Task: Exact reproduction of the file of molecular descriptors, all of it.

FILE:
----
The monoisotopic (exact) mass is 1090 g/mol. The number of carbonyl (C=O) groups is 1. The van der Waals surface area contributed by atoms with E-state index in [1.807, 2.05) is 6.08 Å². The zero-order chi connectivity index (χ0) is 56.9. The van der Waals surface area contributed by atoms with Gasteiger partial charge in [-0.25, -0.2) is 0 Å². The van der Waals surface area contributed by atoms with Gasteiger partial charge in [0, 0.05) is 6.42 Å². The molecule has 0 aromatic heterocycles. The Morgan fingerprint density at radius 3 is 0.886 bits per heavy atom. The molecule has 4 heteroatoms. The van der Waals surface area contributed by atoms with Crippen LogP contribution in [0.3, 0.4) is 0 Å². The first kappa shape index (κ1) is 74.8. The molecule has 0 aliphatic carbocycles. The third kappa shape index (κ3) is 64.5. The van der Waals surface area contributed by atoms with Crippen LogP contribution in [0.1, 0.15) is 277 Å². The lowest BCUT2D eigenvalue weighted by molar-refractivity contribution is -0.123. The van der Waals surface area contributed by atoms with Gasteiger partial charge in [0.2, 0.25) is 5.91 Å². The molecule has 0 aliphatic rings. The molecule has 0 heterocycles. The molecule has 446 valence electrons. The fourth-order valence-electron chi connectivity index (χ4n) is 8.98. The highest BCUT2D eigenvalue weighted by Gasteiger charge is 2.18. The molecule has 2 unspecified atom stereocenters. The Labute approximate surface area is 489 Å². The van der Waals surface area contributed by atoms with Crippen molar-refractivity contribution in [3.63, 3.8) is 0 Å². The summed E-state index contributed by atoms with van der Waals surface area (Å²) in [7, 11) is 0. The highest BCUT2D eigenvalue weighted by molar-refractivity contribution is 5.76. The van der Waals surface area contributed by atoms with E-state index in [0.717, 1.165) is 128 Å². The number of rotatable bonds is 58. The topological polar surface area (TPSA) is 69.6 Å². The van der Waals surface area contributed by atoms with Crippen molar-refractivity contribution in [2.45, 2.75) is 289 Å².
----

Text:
The monoisotopic (exact) mass is 1090 g/mol. The number of carbonyl (C=O) groups is 1. The van der Waals surface area contributed by atoms with E-state index in [1.807, 2.05) is 6.08 Å². The zero-order chi connectivity index (χ0) is 56.9. The van der Waals surface area contributed by atoms with Gasteiger partial charge in [-0.25, -0.2) is 0 Å². The van der Waals surface area contributed by atoms with Gasteiger partial charge in [0, 0.05) is 6.42 Å². The molecule has 0 aromatic heterocycles. The Morgan fingerprint density at radius 3 is 0.886 bits per heavy atom. The molecule has 4 heteroatoms. The van der Waals surface area contributed by atoms with Crippen LogP contribution in [0.3, 0.4) is 0 Å². The first kappa shape index (κ1) is 74.8. The molecule has 0 aliphatic carbocycles. The third kappa shape index (κ3) is 64.5. The van der Waals surface area contributed by atoms with Crippen LogP contribution in [0.1, 0.15) is 277 Å². The lowest BCUT2D eigenvalue weighted by molar-refractivity contribution is -0.123. The van der Waals surface area contributed by atoms with Gasteiger partial charge in [0.2, 0.25) is 5.91 Å². The molecule has 0 aliphatic rings. The molecule has 0 heterocycles. The molecule has 446 valence electrons. The fourth-order valence-electron chi connectivity index (χ4n) is 8.98. The highest BCUT2D eigenvalue weighted by Gasteiger charge is 2.18. The molecule has 2 unspecified atom stereocenters. The Labute approximate surface area is 489 Å². The van der Waals surface area contributed by atoms with Crippen molar-refractivity contribution in [3.63, 3.8) is 0 Å². The summed E-state index contributed by atoms with van der Waals surface area (Å²) in [7, 11) is 0. The highest BCUT2D eigenvalue weighted by molar-refractivity contribution is 5.76. The van der Waals surface area contributed by atoms with E-state index in [0.717, 1.165) is 128 Å². The number of rotatable bonds is 58. The topological polar surface area (TPSA) is 69.6 Å². The van der Waals surface area contributed by atoms with Crippen molar-refractivity contribution in [2.45, 2.75) is 289 Å².